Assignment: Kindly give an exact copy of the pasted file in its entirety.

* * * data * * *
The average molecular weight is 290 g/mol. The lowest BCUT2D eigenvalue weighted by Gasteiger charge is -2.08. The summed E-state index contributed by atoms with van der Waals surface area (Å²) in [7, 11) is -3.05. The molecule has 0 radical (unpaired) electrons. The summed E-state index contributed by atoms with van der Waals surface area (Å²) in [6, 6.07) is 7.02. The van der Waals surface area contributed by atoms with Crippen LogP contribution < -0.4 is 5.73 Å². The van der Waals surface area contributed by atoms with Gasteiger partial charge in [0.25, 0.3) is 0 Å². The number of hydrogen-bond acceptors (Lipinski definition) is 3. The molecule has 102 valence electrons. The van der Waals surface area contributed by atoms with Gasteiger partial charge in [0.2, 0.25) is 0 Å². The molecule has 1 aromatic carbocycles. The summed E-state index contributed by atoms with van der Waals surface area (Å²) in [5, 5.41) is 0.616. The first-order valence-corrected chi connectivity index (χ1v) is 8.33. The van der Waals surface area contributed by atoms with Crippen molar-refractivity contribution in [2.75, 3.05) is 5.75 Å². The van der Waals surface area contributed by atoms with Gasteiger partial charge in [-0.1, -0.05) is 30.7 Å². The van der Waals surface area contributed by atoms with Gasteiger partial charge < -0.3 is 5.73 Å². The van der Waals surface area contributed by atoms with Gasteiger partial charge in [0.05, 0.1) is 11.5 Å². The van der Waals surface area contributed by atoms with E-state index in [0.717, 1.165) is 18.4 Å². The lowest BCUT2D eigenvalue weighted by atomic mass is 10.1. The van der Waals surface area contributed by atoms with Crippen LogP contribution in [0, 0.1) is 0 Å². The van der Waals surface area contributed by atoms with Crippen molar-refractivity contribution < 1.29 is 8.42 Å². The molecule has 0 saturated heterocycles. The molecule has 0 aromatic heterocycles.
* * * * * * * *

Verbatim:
The average molecular weight is 290 g/mol. The lowest BCUT2D eigenvalue weighted by Gasteiger charge is -2.08. The summed E-state index contributed by atoms with van der Waals surface area (Å²) in [7, 11) is -3.05. The molecule has 0 radical (unpaired) electrons. The summed E-state index contributed by atoms with van der Waals surface area (Å²) in [6, 6.07) is 7.02. The van der Waals surface area contributed by atoms with Crippen LogP contribution < -0.4 is 5.73 Å². The van der Waals surface area contributed by atoms with Gasteiger partial charge in [0.25, 0.3) is 0 Å². The number of hydrogen-bond acceptors (Lipinski definition) is 3. The molecule has 102 valence electrons. The van der Waals surface area contributed by atoms with Gasteiger partial charge in [0.2, 0.25) is 0 Å². The molecule has 1 aromatic carbocycles. The summed E-state index contributed by atoms with van der Waals surface area (Å²) in [5, 5.41) is 0.616. The first-order valence-corrected chi connectivity index (χ1v) is 8.33. The van der Waals surface area contributed by atoms with Crippen molar-refractivity contribution in [2.75, 3.05) is 5.75 Å². The van der Waals surface area contributed by atoms with Gasteiger partial charge in [-0.1, -0.05) is 30.7 Å². The van der Waals surface area contributed by atoms with Gasteiger partial charge < -0.3 is 5.73 Å². The van der Waals surface area contributed by atoms with Gasteiger partial charge in [0.05, 0.1) is 11.5 Å². The van der Waals surface area contributed by atoms with E-state index in [0.717, 1.165) is 18.4 Å². The lowest BCUT2D eigenvalue weighted by atomic mass is 10.1. The van der Waals surface area contributed by atoms with Crippen LogP contribution in [0, 0.1) is 0 Å². The van der Waals surface area contributed by atoms with Crippen molar-refractivity contribution < 1.29 is 8.42 Å². The molecule has 0 saturated heterocycles. The molecule has 0 aromatic heterocycles.